Sayings of a modern mystic who was down-on-his-luck
(more about the Yogi)

"Even a rat's got a job to do"

"Even a rat's got a job to do"


The building we live in (well, he used to live in) wasn't exactly The Ritz. We used to say that if the cockroaches stopped holding hands, the place would fall down.

We had lots of visitors from the better parts of town who would get all squeamish when, say, a rat ran across a rafter, or a cockroach scuttled under the hotplate.

The Yogi, though, seemed really comfortable with these "guests," like a sort of slum-dwelling Saint Francis. "Even a rat," he'd tell the offended parties, "has got a job to do."


There are two "big ideas" here. One is the interconnectedness of all things: rats (and roaches) are as important to the ecology as bunnies and butterflies.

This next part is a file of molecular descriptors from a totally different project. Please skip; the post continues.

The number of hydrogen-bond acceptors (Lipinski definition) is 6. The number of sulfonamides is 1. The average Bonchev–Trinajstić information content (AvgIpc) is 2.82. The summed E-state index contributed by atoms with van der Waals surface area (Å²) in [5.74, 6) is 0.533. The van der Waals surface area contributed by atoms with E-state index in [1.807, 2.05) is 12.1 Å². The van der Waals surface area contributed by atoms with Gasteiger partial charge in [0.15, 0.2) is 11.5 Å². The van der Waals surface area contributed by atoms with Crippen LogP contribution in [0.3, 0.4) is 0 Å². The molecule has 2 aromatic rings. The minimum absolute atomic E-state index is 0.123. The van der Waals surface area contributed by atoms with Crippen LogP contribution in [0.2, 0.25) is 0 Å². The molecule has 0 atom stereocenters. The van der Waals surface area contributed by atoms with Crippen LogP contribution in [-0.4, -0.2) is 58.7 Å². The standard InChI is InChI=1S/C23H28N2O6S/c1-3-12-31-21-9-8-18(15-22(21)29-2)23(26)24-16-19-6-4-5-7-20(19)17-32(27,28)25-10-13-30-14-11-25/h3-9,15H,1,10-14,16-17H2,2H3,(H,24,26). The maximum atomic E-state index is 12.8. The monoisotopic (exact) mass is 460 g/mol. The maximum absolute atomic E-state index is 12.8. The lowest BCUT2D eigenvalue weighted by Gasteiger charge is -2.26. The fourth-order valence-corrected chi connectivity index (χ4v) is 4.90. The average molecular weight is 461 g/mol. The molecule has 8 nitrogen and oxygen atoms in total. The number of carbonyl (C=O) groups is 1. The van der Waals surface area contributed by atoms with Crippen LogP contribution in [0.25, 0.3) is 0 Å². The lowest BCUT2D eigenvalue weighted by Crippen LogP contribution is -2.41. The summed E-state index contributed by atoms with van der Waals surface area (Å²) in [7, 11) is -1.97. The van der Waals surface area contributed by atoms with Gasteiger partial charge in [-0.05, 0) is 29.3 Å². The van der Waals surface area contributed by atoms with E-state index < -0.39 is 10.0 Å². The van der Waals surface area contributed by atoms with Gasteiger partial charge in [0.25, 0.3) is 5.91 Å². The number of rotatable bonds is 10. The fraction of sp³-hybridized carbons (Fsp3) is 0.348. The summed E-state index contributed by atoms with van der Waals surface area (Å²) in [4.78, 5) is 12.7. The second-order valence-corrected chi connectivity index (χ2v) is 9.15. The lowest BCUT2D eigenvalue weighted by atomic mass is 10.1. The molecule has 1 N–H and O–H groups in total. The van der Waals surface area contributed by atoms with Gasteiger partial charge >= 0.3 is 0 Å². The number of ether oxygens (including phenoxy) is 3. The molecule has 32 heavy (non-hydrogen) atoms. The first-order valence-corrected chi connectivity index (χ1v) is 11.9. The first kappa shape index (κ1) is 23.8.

The other is the idea of non-discrimination. To say, "Rats are bad, but hamsters are good," is to make a distinction based on these creatures' relationship to me. (Yes, I am mindful of the health issue--a separate one from this sort of learned disgust.) This aphorism cuts through all that by pointing out the role of scavengers (perhaps more important than that of pets!)

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1. Why are people attracted to bunnies and disgusted by rats?

2. Can you think of the "jobs" of other things, like mosquitoes, or influenza, or suffering?

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